After two years of cancellations, reopened study abroad programs expand educational horizons

Oct. 2, 2022, 3:38 p.m.

After suspending or substantially reducing its programs for five consecutive quarters, the Bing Overseas Study Program (BOSP) re-opened study abroad opportunities last winter. Though COVID-19 restrictions still forced many to alter their study abroad expectations, students were grateful for the renewed ability to continue their education through new avenues and in new environments.

Julián Rodríguez Cárdenas ’24 participated in the Berlin BOSP program for the first two quarters of 2022 and is currently participating in his second Krupp internship this summer as a neuroscience intern at Charité University Hospital. After studying abroad in the winter, Rodríguez started an internship with the ReDI School of Digital Integration in the spring. 

Rodríguez said a significant factor in his decision to study abroad was being burnt out from the pace of classes on campus.

“The study abroad programs have good quality classes, but they’re not as academically intense or rigorous as regular classes at Stanford,” Rodríguez said. 

Despite wanting to pursue a career in science his entire life, Rodríguez said experiences of burnout, including a remote summer internship in 2020, left him unsure of whether he wanted to continue studying neuroscience. But his internship at Charité renewed his interest in the field, and Rodríguez is now considering even pursuing a Ph.D. in the subject.

Lilly Towe ’24 also described a shift in their strengths and academic interests after their immersive study abroad experience. Towe is a French language learner but, due to limited opportunities to take classes their sophomore year, worried they were out of practice for their spring quarter in Paris. However, BOSP’s program is “very good at helping you, and in the immersive environment, you’ll learn so quickly,” Towe said, assuring prospective students they would be met at their level in language courses.

Towe participated in an internship at a French primary school and enjoyed working with children and teaching them English. 

“I would let them play with my earrings — they always felt my earrings were funny,” Towe said. After spending their morning at the primary school, they would take a French class in the afternoon.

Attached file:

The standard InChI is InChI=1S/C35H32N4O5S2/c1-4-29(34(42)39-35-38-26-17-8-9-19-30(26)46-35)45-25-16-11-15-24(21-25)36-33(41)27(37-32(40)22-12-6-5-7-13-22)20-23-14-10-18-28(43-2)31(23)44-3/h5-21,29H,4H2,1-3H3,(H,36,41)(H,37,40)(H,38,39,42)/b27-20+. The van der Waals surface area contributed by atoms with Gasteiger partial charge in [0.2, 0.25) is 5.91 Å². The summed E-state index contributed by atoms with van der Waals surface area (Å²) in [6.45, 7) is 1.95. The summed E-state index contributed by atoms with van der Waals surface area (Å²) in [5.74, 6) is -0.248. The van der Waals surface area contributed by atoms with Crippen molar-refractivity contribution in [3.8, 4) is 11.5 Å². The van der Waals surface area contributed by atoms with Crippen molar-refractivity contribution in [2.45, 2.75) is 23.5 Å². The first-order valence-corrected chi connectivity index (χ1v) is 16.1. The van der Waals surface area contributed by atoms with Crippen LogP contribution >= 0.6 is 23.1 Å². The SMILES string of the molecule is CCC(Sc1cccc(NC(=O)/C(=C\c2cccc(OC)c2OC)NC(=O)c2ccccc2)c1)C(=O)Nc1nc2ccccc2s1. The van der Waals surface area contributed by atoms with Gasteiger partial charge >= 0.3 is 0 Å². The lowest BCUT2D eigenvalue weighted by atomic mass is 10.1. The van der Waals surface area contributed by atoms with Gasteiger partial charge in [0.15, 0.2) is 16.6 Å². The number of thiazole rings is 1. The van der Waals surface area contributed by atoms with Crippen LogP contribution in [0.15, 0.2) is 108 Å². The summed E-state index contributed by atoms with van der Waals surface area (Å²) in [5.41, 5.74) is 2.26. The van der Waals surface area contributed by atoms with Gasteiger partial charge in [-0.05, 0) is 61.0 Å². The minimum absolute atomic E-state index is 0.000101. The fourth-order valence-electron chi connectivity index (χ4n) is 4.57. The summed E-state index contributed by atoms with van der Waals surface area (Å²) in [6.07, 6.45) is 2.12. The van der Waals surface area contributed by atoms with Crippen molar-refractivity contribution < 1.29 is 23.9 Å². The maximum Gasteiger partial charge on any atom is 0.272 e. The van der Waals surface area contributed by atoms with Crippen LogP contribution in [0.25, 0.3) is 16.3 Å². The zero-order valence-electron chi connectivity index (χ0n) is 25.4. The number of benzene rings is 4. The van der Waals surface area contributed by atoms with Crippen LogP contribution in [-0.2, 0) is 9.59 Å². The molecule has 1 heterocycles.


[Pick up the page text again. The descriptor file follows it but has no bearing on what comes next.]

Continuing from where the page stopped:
Towe said studying abroad was an opportunity to try new things. They encouraged students studying in Paris to look beyond their course of study, for instance venturing into the arts. “I would say that was the biggest mistake that some of my peers made, not making a trip to the Musee d’Orsay,” they said. “It’s not free, but it’s absolutely worth it.”

According to Towe, there are a lot of valuable study abroad opportunities that come without an additional cost. Stanford provided train cards that were “essential” to travel around Paris and the city’s surrounding areas, Towe said. 

Some students pursued experiences abroad not directly through Stanford. Carolina Borbon Miranda ’23 spent her summer in Tijuana working for Al Otro Lado, a nonprofit that supports “refugees, deportees and other migrants in the US.” Borbon is from Tijuana and applied to the position as both a point of personal interest and a way to spend time with her family.

Borbon worked closely with asylum seekers, who were not allowed to enter the United States unless they had a medical reason due to the COVID-19 pandemic.

“American citizens could still go on vacations, and they did, but for everyone else — who were refugees hoping to request asylum, which is a human right — [they could] no longer do that,” she said.

Borbon said her work this summer involved working with migrants to receive an exemption to Title 42.

These students’ experiences also taught them valuable lessons they will bring back to campus with them. Rodríguez described the responsibility of feeding himself without access to a dining hall as a hard adjustment. 

He said that in the BOSP program, students are provided with a food stipend, but it is up to them to figure out what to eat. “You can either eat like a 12 year old and just eat whatever, or you can take care of yourself,” he jokingly said. 

In addition to expanding culinary horizons, Borbon and Towe told The Daily their in-person experiences after a long period of online classes were academically and personally rewarding. Towe said their internship provided a valuable opportunity to directly engage with French society and contemporary issues.

Similarly, Borbon said working to help people navigate the immigration system was a great experience. “[At Stanford] I feel detached from the news, and I only ever hear about the bad news of what the American government is doing or all the challenges that migrants face in order to reach safety or reach a better life,” Borbon said.

Like Rodríguez, Borbon’s experience in the legal field with Al Otro Lado, something she did not have the chance to explore in depth at Stanford, also made her reevaluate her future academic goals. “It’s made me reconsider going to law school in the future,” Borbon said. 

Borbon also said her experiences abroad changed her values. At Stanford, everyone is “always doing such amazing things,” she said, and it can be easy to focus on what work would look best on your LinkedIn or otherwise feel like you are falling behind your peers. 

Borbon recommended that future students study or work abroad to gain a more nuanced perspective on their goals. “I would encourage people to take a step back and think about what values they hold and what they want their work to do in the world,” she said.

Shelby Sveiven is a high school student writing for The Daily's journalism workshop.

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